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Type: Journal article
Title: Endocrine disruptor compounds-a cause of impaired immune tolerance driving inflammatory disorders of pregnancy?
Author: Schjenken, J.E.
Green, E.S.
Overduin, T.S.
Mah, C.Y.
Russell, D.L.
Robertson, S.A.
Citation: Frontiers in Endocrinology, 2021; 12:607539-1-607539-15
Publisher: Frontiers Media
Issue Date: 2021
ISSN: 1664-2392
Statement of
John E. Schjenken, Ella S. Green, Tenuis S. Overduin, Chui Yan Mah, Darryl L. Russell and Sarah A. Robertson
Abstract: Endocrine disrupting compounds (EDCs) are prevalent and ubiquitous in our environment and have substantial potential to compromise human and animal health. Amongst the chronic health conditions associated with EDC exposure, dysregulation of reproductive function in both females and males is prominent. Human epidemiological studies demonstrate links between EDC exposure and infertility, as well as gestational disorders including miscarriage, fetal growth restriction, preeclampsia, and preterm birth. Animal experiments show EDCs administered during gestation, or to either parent prior to conception, can interfere with gamete quality, embryo implantation, and placental and fetal development, with consequences for offspring viability and health. It has been presumed that EDCs operate principally through disrupting hormone-regulated events in reproduction and fetal development, but EDC effects on maternal immune receptivity to pregnancy are also implicated. EDCs can modulate both the innate and adaptive arms of the immune system, to alter inflammatory responses, and interfere with generation of regulatory T (Treg) cells that are critical for pregnancy tolerance. Effects of EDCs on immune cells are complex and likely exerted by both steroid hormone-dependent and hormone-independent pathways. Thus, to better understand how EDCs impact reproduction and pregnancy, it is imperative to consider how immune-mediated mechanisms are affected by EDCs. This review will describe evidence that several EDCs modify elements of the immune response relevant to pregnancy, and will discuss the potential for EDCs to disrupt immune tolerance required for robust placentation and optimal fetal development.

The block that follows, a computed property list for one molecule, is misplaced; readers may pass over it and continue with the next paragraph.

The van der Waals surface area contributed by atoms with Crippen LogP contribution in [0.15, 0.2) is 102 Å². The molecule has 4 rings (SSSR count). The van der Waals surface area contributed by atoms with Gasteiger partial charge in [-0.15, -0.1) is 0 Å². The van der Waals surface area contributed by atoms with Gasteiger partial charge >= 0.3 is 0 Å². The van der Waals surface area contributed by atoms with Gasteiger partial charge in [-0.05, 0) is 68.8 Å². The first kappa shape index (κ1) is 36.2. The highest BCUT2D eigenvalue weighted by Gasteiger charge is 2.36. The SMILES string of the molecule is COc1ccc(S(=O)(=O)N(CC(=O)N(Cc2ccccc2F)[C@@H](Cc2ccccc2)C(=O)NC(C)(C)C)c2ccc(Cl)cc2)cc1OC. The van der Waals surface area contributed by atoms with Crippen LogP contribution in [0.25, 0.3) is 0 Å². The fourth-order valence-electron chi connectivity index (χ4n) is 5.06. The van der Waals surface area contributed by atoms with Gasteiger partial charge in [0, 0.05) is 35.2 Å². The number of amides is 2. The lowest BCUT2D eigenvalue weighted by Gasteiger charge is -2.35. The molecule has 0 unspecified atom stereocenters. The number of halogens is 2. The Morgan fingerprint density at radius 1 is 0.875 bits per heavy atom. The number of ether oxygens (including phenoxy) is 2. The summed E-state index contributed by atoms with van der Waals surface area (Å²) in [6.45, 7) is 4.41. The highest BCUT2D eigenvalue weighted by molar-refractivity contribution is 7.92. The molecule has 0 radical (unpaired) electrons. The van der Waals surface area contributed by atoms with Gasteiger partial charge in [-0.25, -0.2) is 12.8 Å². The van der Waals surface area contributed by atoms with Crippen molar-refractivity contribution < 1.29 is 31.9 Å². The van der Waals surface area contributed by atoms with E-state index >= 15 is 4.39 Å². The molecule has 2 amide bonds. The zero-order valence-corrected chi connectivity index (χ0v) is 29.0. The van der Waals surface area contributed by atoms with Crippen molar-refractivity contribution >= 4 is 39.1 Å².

Keywords: Endocrine disrupting compounds; reproduction; reproductive immunology; pregnancy; fetal tolerance; developmental origins of health and disease
Rights: © 2021 Schjenken, Green, Overduin, Mah, Russell and Robertson. This is an open-access article distributed under the terms of the Creative Commons Attribution License (CC BY). The use, distribution or reproduction in other forums is permitted, provided the original author(s) and the copyright owner(s) are credited and that the original publication in this journal is cited, in accordance with accepted academic practice. No use, distribution or reproduction is permitted which does not comply with these terms.
DOI: 10.3389/fendo.2021.607539
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